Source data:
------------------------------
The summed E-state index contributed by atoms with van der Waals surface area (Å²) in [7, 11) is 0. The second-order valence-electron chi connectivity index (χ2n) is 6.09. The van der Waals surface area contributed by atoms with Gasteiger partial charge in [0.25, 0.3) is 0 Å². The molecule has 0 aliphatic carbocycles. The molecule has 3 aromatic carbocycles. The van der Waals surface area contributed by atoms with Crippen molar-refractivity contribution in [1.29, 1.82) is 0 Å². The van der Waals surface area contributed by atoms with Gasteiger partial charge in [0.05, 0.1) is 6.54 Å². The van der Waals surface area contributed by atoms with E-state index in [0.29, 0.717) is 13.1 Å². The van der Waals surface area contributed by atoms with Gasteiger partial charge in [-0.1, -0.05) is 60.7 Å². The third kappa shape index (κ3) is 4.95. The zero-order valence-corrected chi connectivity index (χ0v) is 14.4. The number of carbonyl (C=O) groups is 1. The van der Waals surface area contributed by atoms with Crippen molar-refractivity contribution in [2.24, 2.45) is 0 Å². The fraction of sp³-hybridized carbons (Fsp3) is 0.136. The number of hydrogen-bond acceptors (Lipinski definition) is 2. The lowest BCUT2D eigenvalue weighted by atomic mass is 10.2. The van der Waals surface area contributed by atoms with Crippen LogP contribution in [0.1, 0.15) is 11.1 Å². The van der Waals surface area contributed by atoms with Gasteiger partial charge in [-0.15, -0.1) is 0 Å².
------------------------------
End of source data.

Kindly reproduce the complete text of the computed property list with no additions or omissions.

The summed E-state index contributed by atoms with van der Waals surface area (Å²) in [7, 11) is 0. The second-order valence-electron chi connectivity index (χ2n) is 6.09. The van der Waals surface area contributed by atoms with Gasteiger partial charge in [0.25, 0.3) is 0 Å². The molecule has 0 aliphatic carbocycles. The molecule has 3 aromatic carbocycles. The van der Waals surface area contributed by atoms with Crippen molar-refractivity contribution in [1.29, 1.82) is 0 Å². The van der Waals surface area contributed by atoms with Gasteiger partial charge in [0.05, 0.1) is 6.54 Å². The van der Waals surface area contributed by atoms with E-state index in [0.29, 0.717) is 13.1 Å². The van der Waals surface area contributed by atoms with Gasteiger partial charge in [-0.1, -0.05) is 60.7 Å². The third kappa shape index (κ3) is 4.95. The zero-order valence-corrected chi connectivity index (χ0v) is 14.4. The number of carbonyl (C=O) groups is 1. The van der Waals surface area contributed by atoms with Crippen molar-refractivity contribution in [2.24, 2.45) is 0 Å². The fraction of sp³-hybridized carbons (Fsp3) is 0.136. The number of hydrogen-bond acceptors (Lipinski definition) is 2. The lowest BCUT2D eigenvalue weighted by atomic mass is 10.2. The van der Waals surface area contributed by atoms with Crippen LogP contribution in [0.1, 0.15) is 11.1 Å². The van der Waals surface area contributed by atoms with Gasteiger partial charge in [-0.15, -0.1) is 0 Å².